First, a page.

Solar Tour 2010 Revelations on Why People Buy Renewable Energy

Why do people buy solar energy installations for their home? A solar energy system costs around $20,000 for 2 kilowatts of power and $40,000 for 5 kilowatts of power so the investment requires more thinking than typical purchases. One cannot simply try it out and return it within 30 days. There was a trend amongst the half dozen homeowners I had a chance to interview while on a solar tour.

This past Saturday, Oct. 2 2010 I had the pleasure to visit several homes in my area as part of the 2010 Southern Nevada Solar Home Tour. There was not a whole lot of information on the website, but I'm glad I went. The way it works is you show up to a central location, for Las Vegas that location was the Springs Preserve. You fork up $15 ($10 if your car is a hybrid) and in return you get wristbands for your party, booties to cover your shoes, a giant map of the homes with directions and addresses, and finally a program with pictures and highlights of the renewable energy and energy efficiency installations of the home or business. You drive your own car to the different locations and are able to discuss with the owner their decisions to go solar or obtain other energy efficiency products, from Energy Star Appliances to advance glazing (window) technology.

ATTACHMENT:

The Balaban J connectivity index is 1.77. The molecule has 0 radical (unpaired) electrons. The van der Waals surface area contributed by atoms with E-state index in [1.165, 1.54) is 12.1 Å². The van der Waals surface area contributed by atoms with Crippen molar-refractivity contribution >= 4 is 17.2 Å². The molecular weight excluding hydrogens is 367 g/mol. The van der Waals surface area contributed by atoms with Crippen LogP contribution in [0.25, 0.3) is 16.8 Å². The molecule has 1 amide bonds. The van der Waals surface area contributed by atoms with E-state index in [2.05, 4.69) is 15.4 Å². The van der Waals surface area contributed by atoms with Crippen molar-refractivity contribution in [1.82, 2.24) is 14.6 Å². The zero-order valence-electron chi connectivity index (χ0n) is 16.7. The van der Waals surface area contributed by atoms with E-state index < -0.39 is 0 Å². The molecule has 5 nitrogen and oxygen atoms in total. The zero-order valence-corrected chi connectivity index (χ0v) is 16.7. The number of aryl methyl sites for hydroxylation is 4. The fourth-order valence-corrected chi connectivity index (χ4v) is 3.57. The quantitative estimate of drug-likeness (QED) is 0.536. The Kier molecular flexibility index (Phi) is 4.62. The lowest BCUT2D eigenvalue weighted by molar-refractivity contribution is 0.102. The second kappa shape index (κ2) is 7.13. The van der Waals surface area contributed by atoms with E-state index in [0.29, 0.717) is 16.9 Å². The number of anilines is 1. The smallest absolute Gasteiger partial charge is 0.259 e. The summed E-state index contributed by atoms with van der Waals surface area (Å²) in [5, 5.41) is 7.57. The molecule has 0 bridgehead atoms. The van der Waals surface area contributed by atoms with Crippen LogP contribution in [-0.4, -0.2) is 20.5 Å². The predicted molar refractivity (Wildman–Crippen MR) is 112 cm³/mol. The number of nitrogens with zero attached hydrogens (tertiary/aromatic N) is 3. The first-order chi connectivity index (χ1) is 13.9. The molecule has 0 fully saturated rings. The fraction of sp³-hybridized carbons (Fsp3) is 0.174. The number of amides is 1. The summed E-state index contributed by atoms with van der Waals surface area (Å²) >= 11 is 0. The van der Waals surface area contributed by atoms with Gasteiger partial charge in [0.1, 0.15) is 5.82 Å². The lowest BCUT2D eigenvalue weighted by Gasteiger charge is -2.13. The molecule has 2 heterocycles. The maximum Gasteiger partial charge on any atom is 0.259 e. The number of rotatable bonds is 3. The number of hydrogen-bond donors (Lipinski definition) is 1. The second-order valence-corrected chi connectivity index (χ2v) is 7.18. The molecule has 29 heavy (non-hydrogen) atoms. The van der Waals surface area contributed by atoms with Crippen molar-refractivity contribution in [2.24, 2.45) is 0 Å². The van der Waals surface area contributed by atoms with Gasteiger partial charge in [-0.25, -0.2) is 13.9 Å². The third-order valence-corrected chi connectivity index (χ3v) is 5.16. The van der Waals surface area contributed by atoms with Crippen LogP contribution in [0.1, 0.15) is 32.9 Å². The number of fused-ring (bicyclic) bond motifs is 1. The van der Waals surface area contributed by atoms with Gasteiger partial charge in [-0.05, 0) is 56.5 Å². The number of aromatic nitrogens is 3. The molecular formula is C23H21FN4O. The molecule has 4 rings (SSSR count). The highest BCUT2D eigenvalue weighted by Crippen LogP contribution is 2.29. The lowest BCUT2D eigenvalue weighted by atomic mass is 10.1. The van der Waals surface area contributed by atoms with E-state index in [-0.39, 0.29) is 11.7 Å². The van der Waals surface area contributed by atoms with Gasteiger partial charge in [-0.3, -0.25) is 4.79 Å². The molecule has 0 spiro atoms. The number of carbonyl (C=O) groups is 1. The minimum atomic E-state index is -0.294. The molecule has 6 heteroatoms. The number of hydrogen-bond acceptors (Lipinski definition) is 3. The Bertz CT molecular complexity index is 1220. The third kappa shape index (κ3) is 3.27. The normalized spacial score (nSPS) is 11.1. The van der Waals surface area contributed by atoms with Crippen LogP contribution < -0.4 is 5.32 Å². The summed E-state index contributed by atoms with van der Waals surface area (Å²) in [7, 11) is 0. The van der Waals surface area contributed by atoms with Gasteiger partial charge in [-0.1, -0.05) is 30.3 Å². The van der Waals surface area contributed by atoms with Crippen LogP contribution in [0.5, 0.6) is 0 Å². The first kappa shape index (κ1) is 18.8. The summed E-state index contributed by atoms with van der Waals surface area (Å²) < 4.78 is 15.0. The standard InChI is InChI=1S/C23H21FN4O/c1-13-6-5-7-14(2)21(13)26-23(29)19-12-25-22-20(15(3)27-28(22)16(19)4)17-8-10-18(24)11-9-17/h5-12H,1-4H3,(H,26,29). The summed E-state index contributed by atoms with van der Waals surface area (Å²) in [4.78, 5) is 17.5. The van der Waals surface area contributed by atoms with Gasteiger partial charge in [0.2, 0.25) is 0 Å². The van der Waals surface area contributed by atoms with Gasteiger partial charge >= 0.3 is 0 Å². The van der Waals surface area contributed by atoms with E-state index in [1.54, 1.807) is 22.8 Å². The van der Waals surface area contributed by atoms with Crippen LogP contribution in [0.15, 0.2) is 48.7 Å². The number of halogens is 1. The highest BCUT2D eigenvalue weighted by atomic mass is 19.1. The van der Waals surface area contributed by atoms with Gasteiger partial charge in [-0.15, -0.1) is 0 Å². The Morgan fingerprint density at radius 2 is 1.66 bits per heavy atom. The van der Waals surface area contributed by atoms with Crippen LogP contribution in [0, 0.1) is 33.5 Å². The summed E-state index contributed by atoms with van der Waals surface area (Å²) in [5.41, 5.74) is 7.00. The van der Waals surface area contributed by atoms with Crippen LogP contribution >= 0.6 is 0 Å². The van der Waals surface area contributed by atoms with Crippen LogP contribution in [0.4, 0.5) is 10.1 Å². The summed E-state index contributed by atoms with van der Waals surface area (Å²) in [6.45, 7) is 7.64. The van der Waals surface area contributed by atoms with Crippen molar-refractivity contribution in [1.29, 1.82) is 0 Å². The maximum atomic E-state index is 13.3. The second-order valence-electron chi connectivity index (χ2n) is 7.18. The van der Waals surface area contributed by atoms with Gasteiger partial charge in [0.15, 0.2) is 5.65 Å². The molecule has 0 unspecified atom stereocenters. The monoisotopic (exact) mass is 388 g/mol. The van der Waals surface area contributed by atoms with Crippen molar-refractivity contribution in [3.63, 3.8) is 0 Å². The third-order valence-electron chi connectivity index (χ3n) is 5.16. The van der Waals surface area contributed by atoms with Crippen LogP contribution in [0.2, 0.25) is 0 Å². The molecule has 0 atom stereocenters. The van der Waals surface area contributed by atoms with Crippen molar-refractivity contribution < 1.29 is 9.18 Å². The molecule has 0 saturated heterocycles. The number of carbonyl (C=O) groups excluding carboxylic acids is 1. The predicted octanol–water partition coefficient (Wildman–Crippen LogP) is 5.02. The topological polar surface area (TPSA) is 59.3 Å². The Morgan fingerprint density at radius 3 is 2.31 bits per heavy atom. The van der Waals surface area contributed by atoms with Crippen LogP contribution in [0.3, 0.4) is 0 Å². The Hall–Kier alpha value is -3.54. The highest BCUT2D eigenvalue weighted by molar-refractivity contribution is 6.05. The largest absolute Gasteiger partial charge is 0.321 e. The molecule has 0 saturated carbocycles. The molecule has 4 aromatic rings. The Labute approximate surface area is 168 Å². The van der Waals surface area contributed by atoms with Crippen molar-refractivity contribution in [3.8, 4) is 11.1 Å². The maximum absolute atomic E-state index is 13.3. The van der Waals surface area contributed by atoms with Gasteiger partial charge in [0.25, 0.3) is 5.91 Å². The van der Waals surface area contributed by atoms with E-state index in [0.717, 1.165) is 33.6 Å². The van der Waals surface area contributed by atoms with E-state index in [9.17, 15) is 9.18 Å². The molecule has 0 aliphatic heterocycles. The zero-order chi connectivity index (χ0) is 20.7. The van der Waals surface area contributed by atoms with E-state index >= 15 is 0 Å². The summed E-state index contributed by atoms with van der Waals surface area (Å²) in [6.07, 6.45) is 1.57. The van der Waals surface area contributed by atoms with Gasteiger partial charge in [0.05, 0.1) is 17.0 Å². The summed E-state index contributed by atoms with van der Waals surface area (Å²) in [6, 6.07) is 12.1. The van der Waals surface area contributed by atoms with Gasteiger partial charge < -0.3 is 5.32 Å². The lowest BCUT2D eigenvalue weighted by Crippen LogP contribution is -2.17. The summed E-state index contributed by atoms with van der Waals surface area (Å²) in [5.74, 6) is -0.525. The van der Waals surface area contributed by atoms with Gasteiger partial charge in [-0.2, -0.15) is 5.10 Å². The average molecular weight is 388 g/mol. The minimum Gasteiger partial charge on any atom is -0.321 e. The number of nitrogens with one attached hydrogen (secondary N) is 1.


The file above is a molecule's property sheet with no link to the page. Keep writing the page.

So back to the original question: Why do people buy solar energy installations for their home? Is it because they are tree hugging environmentalists? Was is because they were fighting climate change? Was it because of the many financial incentives that Nevada has?

Surprisingly, all of the homeowners and business owners I got to talk to purchased solar energy because it was the cool thing to do. The cost of the installation was not much of a deciding factor. Typically they were the type of people that had enough money where tacking on an additional $12,000 to their purchase price was not a deterrent. Additionally, the most environmentally aware homeowner, who had her own bottle of environmentally friendly microbial bacterial home cleaner did not even believe in climate change. She simply had enough money to take her energy bill down to $10 a month for the utilities service charge.

How did it happen? Were these people brainwashed?
More or less many of these individuals had interactions with Solar NV, which when described to me was more or less a solar social club that meets once a month to celebrate solar energy and to hang out more or less. Call it American to put a premium on being cool, but the truth is that creation of solar communities is an effective way to spread solar energy.